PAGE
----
It's not so much what the characters say as it is the impressions they make. We feel like we know them, but when we reach out to grasp some understanding of them, it's gone. There's a puzzle to these relationships, and there are pieces missing here and there that make it impossible to fully comprehend what makes them tick or why, given what we do know about them, they would even be the way they are in the first place. Far from frustrating, the mystery is as haunting as the film's vision of Bangkok—a place of dark, encircling streets and interiors that are soaked in bold hues of blue, yellow, and, naturally, red.

In this place, a man named Billy (Tom Burke) stalks the streets in search of young flesh. He eventually finds a 16-year-old girl sitting in front of a building, and soon after, we see the girl's body on the floor of a room—a pool of blood surrounding it. The police arrest him and bring him to Chang (Vithaya Pansringarm), a lieutenant who believes in a more direct form of judgment. He calls the girl's father to avenge his daughter's murder (We see the aftermath of a pulverized skull; Winding Refn does not shy away from the grotesque results of unbridled brutality). For the father's betrayal of his daughter, Chang cuts off the man's arm with a sword.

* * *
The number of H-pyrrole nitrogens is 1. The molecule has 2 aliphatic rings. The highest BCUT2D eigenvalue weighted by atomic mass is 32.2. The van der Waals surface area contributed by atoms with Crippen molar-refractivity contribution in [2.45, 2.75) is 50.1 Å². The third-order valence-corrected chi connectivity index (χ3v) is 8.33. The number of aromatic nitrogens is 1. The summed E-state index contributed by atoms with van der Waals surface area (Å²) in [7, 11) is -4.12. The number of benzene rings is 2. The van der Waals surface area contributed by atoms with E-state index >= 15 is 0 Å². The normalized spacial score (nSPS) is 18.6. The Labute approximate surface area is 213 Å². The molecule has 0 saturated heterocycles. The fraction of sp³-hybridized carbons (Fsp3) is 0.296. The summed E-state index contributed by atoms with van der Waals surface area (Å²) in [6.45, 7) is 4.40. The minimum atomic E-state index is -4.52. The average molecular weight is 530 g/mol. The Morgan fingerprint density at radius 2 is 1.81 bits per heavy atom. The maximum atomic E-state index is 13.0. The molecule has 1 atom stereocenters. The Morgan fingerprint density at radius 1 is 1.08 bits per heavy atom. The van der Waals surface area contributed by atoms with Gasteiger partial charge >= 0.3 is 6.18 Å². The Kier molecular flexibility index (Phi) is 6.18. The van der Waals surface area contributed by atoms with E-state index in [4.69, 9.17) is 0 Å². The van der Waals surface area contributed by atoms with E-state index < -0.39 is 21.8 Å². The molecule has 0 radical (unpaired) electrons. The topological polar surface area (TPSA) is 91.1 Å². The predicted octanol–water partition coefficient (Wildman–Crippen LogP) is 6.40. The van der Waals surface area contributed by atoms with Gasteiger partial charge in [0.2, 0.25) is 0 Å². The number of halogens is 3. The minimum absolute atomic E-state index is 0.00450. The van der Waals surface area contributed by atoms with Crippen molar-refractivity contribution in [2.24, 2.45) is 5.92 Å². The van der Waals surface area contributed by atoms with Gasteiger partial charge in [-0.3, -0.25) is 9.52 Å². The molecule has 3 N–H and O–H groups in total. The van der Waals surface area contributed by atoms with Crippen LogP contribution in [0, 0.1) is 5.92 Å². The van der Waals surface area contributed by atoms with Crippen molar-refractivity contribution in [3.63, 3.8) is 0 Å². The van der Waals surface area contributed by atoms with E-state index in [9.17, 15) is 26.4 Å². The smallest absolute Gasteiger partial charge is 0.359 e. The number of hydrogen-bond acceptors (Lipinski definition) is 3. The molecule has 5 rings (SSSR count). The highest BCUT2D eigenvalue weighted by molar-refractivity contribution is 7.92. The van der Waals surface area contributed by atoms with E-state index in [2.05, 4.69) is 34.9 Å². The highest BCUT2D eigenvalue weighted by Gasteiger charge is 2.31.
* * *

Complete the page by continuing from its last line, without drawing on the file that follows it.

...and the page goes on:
Billy's brother Julian (Ryan Gosling), who helps run a drug ring but really wants to manage kickboxers, seeks the man who killed his brother but decides against revenge after learning of Billy's sins. Julian's mother Crystal (Kristin Scott Thomas), a brash and wrathful woman with no super-ego to control her worst thoughts from passing through her lips, decides to take control of plotting to redress the murder of her favored son.